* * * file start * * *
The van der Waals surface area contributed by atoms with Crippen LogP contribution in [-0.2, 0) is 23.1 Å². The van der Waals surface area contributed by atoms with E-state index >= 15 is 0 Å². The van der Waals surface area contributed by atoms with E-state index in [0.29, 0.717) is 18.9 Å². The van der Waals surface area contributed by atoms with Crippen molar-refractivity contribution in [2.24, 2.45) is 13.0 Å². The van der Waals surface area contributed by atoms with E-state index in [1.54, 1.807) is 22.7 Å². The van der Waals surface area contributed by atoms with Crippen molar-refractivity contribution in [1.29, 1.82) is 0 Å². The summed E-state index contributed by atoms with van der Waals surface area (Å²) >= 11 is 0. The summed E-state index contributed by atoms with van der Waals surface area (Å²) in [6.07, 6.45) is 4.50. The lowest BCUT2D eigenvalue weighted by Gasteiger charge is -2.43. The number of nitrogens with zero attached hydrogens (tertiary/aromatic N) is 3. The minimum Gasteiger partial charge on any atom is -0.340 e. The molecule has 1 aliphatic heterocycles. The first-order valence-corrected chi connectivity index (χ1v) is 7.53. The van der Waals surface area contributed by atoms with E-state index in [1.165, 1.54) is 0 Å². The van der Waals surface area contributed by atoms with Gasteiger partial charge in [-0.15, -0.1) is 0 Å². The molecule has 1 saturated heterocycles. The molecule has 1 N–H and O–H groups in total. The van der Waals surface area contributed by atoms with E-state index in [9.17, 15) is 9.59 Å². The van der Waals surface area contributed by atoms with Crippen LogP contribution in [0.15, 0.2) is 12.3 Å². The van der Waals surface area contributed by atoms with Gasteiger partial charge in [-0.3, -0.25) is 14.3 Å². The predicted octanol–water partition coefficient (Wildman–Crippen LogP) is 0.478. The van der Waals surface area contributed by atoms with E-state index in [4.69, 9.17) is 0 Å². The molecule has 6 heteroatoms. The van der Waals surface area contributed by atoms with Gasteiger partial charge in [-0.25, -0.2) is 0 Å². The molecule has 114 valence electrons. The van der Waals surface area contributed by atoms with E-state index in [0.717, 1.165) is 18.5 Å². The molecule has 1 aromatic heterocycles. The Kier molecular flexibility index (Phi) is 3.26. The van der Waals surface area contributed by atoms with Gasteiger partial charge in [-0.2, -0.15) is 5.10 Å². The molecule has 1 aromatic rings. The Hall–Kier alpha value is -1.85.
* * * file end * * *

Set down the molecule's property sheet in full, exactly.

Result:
The van der Waals surface area contributed by atoms with Crippen LogP contribution in [-0.2, 0) is 23.1 Å². The van der Waals surface area contributed by atoms with E-state index >= 15 is 0 Å². The van der Waals surface area contributed by atoms with E-state index in [0.29, 0.717) is 18.9 Å². The van der Waals surface area contributed by atoms with Crippen molar-refractivity contribution in [2.24, 2.45) is 13.0 Å². The van der Waals surface area contributed by atoms with E-state index in [1.54, 1.807) is 22.7 Å². The van der Waals surface area contributed by atoms with Crippen molar-refractivity contribution in [1.29, 1.82) is 0 Å². The summed E-state index contributed by atoms with van der Waals surface area (Å²) >= 11 is 0. The summed E-state index contributed by atoms with van der Waals surface area (Å²) in [6.07, 6.45) is 4.50. The lowest BCUT2D eigenvalue weighted by Gasteiger charge is -2.43. The number of nitrogens with zero attached hydrogens (tertiary/aromatic N) is 3. The minimum Gasteiger partial charge on any atom is -0.340 e. The molecule has 1 aliphatic heterocycles. The first-order valence-corrected chi connectivity index (χ1v) is 7.53. The van der Waals surface area contributed by atoms with E-state index in [1.165, 1.54) is 0 Å². The van der Waals surface area contributed by atoms with Gasteiger partial charge in [-0.15, -0.1) is 0 Å². The molecule has 1 saturated heterocycles. The molecule has 1 N–H and O–H groups in total. The van der Waals surface area contributed by atoms with E-state index in [9.17, 15) is 9.59 Å². The van der Waals surface area contributed by atoms with Crippen LogP contribution in [0.15, 0.2) is 12.3 Å². The van der Waals surface area contributed by atoms with Gasteiger partial charge in [-0.3, -0.25) is 14.3 Å². The predicted octanol–water partition coefficient (Wildman–Crippen LogP) is 0.478. The van der Waals surface area contributed by atoms with E-state index in [4.69, 9.17) is 0 Å². The molecule has 6 heteroatoms. The van der Waals surface area contributed by atoms with Gasteiger partial charge in [-0.25, -0.2) is 0 Å². The molecule has 114 valence electrons. The van der Waals surface area contributed by atoms with E-state index in [0.717, 1.165) is 18.5 Å². The molecule has 1 aromatic heterocycles. The Kier molecular flexibility index (Phi) is 3.26. The van der Waals surface area contributed by atoms with Gasteiger partial charge in [-0.2, -0.15) is 5.10 Å². The molecule has 1 aromatic rings. The Hall–Kier alpha value is -1.85.